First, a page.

WILMINGTON — During his trip to Washington D.C. this week, Wilmington Mayor Bill Saffo called the Wilmington Housing Authority’s mold crisis “one of the biggest issues of all housing authorities in the country.”
In November 2021, WHQR launched a five-part series investigating the ongoing mold crisis in WHA units, which began in 2018 following Hurricane Florence. The outlet reported WHA leadership knew about the issue by 2019.
To date, 161 adults and 315 children are displaced from 150 units, according to a Mar. 1 city council meeting. The housing authority neighborhoods affected include Creekwood, Woodbridge, Houston Moore and Hillcrest.
WHA told city council $32 million is the ideal number to remediate the units and ensure all displaced families are back in a suitable living environment.
“I asked WHA to give me the worst-case scenario, understanding there will be more residents displaced due to mold issues,” Saffo said during a media briefing Tuesday.
Council members Luke Waddell and Clifford Barnett traveled with the mayor to the nation’s capital to meet with federal officials over three days at the National League of Cities’ annual Congressional City Conference. Communities across the country, of all sizes, come together and discuss policy issues affecting their residents.
Saffo also met with Sen. Thom Tillis, Sen. Richard Burr, Rep. David Rouzer and Rep. David Price. According to Rouzer’s communications director Erin McBride, Rouzer coordinated the conversation between local government and U.S. Department of Housing and Urban Development (HUD) officials to explore all possibilities of receiving assistance from existing HUD programs. Saffo and council members were asking for $13 million in emergency appropriations.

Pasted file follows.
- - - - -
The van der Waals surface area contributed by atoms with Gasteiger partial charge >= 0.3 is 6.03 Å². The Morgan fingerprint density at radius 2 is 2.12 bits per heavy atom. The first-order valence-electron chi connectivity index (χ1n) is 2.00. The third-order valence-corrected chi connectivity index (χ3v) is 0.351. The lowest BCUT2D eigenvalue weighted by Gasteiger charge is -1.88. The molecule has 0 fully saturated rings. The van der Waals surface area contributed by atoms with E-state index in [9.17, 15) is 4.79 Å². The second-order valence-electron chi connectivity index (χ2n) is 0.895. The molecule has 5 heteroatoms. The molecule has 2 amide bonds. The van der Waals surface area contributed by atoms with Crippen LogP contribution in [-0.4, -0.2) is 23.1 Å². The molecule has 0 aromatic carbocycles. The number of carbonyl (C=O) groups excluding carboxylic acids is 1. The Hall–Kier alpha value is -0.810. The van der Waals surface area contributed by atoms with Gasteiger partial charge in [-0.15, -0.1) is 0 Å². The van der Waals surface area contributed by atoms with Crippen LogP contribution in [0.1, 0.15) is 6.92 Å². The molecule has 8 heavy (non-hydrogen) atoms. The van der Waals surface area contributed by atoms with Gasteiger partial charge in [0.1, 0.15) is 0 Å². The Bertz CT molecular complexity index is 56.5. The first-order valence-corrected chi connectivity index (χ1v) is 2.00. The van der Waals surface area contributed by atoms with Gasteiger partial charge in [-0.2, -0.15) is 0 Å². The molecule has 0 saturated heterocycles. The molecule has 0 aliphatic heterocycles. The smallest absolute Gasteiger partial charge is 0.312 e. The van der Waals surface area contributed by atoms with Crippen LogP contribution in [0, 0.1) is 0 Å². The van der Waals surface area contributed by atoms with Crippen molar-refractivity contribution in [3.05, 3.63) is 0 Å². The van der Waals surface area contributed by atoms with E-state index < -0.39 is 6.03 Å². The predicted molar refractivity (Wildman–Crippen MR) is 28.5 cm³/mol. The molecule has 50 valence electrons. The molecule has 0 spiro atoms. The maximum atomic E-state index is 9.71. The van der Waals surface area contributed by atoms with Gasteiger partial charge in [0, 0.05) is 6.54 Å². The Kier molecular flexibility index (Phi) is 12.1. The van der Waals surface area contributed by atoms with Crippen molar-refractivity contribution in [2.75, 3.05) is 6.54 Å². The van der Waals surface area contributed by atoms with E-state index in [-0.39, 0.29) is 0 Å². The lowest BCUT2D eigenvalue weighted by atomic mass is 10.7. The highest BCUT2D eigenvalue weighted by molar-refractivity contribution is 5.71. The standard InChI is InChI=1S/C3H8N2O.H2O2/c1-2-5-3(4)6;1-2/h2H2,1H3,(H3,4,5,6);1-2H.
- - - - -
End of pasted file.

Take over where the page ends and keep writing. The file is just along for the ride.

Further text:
City spokesperson Jennifer Dandron said city officials “hope the response will be as urgent as the need is.”
Not only is the mold crisis an issue, there has been leadership turnover compounding the situation. Former WHA director Katrina Redmon announced last August she would be resigning, breaking her contract set to expire in 2023.
“It’s just time,” Redmon told WECT last year. “And if you look at where things are right now, everything has been built up ready, but not yet started. So, it’s more fair to the Housing Authority if I leave now, rather than be in the middle of something and then make a decision that it’s time for a new chapter in my life.
Since then, WHA has displaced more than 150 families from their homes who have been living in hotel rooms for the last year, according to WHA interim CEO Vernice Hamilton.
“All of us feel 300-some kids living in hotels is not a good thing,” Saffo told reporters from D.C. Tuesday.
He also indicated a new WHA director would be in place within the next two weeks.
The first phase of requested money would allow five contractors, already on standby, to complete renovations on 100 units. Those residences have been remediated of mold and need to be reconstructed to appropriate living conditions. The funds would help cover six months of hotel bills and per-diem costs, as well as mold-testing and remediation of roughly 50 remaining units.